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Ask the Expert: What is the difference between an offer letter and an employment contract?

Each month, we will tackle one of those burning questions that keeps you awake at night or causes heartburn during the day. Our team of experts will help you stay in the know. We'll cover topics like recruiting trends, legislation, workplace issues and more. You'll get information and answers that help you hire and retain top performers. 


This month’s question is “What is the difference between an offer letter and an employment contract?” This is a great question because there is often confusion for both employers and new employees about these documents.  


There are legal implications at play with these documents. Employment laws vary by region or country, and some jurisdictions may require specific information or clauses in employment contracts. Always consult with legal counsel to ensure that both the offer letter and the employment contract comply with relevant laws and adequately protect the interests of both parties.  


Let’s break down the purpose of these documents.  


Offer Letter 

An offer letter is a formal document an employer gives to a prospective employee. It outlines the basic terms and conditions of employment. These include information about the position offered, salary or compensation details, start date, work hours, and any conditions of employment (such as background checks or drug tests).  


It is not a legally binding contract. It serves as confirmation of the job offer and the initial terms offered to the candidate. It's usually used at the beginning of the hiring process to officially extend an offer to a candidate and to ensure mutual understanding of the basic terms. A formal employment contract may or may not follow. 


Employment Contract  

An employment contract is a legally binding agreement between an employer and an employee. It details the terms and conditions of employment. It includes job duties, responsibilities, benefits, termination clauses, confidentiality agreements, non-compete clauses, intellectual property rights, and more. Employment contracts formalize the relationship between the employer and the employee, providing both parties with clear expectations and legal protections. 


Using Offer Letters and Employment Contracts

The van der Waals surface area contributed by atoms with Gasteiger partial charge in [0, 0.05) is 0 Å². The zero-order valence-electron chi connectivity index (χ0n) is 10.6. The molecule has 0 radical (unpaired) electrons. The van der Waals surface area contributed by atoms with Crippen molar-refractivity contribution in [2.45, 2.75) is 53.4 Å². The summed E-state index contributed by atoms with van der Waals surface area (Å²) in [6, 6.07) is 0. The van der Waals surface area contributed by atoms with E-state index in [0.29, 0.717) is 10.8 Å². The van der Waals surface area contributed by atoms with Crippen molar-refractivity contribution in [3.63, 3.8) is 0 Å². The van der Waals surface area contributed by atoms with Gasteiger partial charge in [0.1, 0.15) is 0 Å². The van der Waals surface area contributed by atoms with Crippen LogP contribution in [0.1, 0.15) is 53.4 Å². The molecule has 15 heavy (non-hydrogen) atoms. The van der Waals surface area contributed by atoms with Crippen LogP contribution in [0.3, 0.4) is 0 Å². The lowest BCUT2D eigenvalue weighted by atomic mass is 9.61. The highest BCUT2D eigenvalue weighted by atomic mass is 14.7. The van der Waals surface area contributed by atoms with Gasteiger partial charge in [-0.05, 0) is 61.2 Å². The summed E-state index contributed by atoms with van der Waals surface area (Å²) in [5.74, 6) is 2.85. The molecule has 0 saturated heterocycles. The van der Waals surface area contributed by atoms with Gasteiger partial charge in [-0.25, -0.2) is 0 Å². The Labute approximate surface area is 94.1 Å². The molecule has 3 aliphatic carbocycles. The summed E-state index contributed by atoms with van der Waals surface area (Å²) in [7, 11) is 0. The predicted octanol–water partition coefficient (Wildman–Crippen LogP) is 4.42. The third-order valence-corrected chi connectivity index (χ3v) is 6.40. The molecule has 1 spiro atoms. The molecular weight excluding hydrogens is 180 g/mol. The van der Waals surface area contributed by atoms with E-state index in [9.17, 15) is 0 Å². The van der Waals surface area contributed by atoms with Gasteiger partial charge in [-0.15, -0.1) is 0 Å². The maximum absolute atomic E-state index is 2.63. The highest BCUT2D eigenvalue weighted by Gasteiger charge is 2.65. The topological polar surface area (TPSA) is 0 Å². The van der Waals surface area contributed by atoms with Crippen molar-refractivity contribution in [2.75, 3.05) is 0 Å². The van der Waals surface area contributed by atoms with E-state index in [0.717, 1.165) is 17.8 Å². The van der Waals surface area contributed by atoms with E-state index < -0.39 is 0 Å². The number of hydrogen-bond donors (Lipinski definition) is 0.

You would use an offer letter at the initial stage of offering a job to a candidate. It's often used to secure the candidate's acceptance of the job offer. 


You would use an employment contract after the candidate has accepted the job offer outlined in the offer letter. It is often signed by the employer and employee before the employee begins work. 


To ensure you use these documents correctly, follow these guidelines: 



Make it clear in the offer letter that it is not intended to be a legally binding contract. You can explicitly state that the offer letter is not an employment contract. If your organization is using an employment contract, you can include a statement that a formal employment contract will follow. 


Language and Tone: 

Use language in the offer letter that indicates it is not a contract. Avoid using terms that suggest a legally binding agreement.  


Limited Details: 

Keep the offer letter concise and focused on terms such as position, salary, start date, and any conditions (Form I-9, background checks). Avoid including clauses typically found in employment contracts, such as non-compete agreements, intellectual property clauses, or detailed termination procedures. 


Reference to Future Contract: 

If you are using an employment contract, include a statement in the offer letter explicitly mentioning that a formal employment contract will follow.  


Most Importantly, Seek Legal Advice: 

Consult with legal counsel knowledgeable about employment laws in your jurisdiction. They will provide specific guidance on how to structure the offer letter to ensure it doesn't inadvertently create an employment contract. 

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